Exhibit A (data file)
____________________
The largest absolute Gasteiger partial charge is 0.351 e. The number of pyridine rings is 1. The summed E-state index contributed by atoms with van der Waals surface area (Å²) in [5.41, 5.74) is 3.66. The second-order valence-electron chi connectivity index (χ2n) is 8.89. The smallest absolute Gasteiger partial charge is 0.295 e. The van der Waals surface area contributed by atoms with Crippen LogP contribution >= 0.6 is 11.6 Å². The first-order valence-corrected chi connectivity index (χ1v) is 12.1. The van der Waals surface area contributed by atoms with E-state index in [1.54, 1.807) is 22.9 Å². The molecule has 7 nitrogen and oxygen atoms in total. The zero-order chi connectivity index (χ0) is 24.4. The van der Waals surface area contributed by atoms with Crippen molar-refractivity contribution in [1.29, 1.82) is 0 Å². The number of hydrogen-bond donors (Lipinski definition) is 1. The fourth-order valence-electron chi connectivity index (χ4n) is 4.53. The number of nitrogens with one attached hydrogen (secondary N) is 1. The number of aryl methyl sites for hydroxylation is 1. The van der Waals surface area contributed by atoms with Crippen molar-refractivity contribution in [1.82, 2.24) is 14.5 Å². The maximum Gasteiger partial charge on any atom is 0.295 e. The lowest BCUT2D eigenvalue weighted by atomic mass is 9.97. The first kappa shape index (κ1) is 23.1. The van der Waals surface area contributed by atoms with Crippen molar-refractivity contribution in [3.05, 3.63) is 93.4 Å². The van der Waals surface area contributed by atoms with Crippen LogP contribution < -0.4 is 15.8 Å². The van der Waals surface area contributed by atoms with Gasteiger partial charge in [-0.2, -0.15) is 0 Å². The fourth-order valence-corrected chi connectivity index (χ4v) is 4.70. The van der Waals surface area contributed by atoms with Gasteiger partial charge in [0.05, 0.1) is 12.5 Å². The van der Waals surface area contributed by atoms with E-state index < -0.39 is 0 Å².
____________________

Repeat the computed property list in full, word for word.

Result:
The largest absolute Gasteiger partial charge is 0.351 e. The number of pyridine rings is 1. The summed E-state index contributed by atoms with van der Waals surface area (Å²) in [5.41, 5.74) is 3.66. The second-order valence-electron chi connectivity index (χ2n) is 8.89. The smallest absolute Gasteiger partial charge is 0.295 e. The van der Waals surface area contributed by atoms with Crippen LogP contribution >= 0.6 is 11.6 Å². The first-order valence-corrected chi connectivity index (χ1v) is 12.1. The van der Waals surface area contributed by atoms with E-state index in [1.54, 1.807) is 22.9 Å². The molecule has 7 nitrogen and oxygen atoms in total. The zero-order chi connectivity index (χ0) is 24.4. The van der Waals surface area contributed by atoms with Crippen molar-refractivity contribution in [1.29, 1.82) is 0 Å². The number of hydrogen-bond donors (Lipinski definition) is 1. The fourth-order valence-electron chi connectivity index (χ4n) is 4.53. The number of nitrogens with one attached hydrogen (secondary N) is 1. The number of aryl methyl sites for hydroxylation is 1. The van der Waals surface area contributed by atoms with Crippen molar-refractivity contribution in [1.82, 2.24) is 14.5 Å². The maximum Gasteiger partial charge on any atom is 0.295 e. The lowest BCUT2D eigenvalue weighted by atomic mass is 9.97. The first kappa shape index (κ1) is 23.1. The van der Waals surface area contributed by atoms with Crippen molar-refractivity contribution in [3.05, 3.63) is 93.4 Å². The van der Waals surface area contributed by atoms with Crippen LogP contribution < -0.4 is 15.8 Å². The van der Waals surface area contributed by atoms with Gasteiger partial charge in [-0.2, -0.15) is 0 Å². The fourth-order valence-corrected chi connectivity index (χ4v) is 4.70. The van der Waals surface area contributed by atoms with Gasteiger partial charge in [0.05, 0.1) is 12.5 Å². The van der Waals surface area contributed by atoms with E-state index < -0.39 is 0 Å².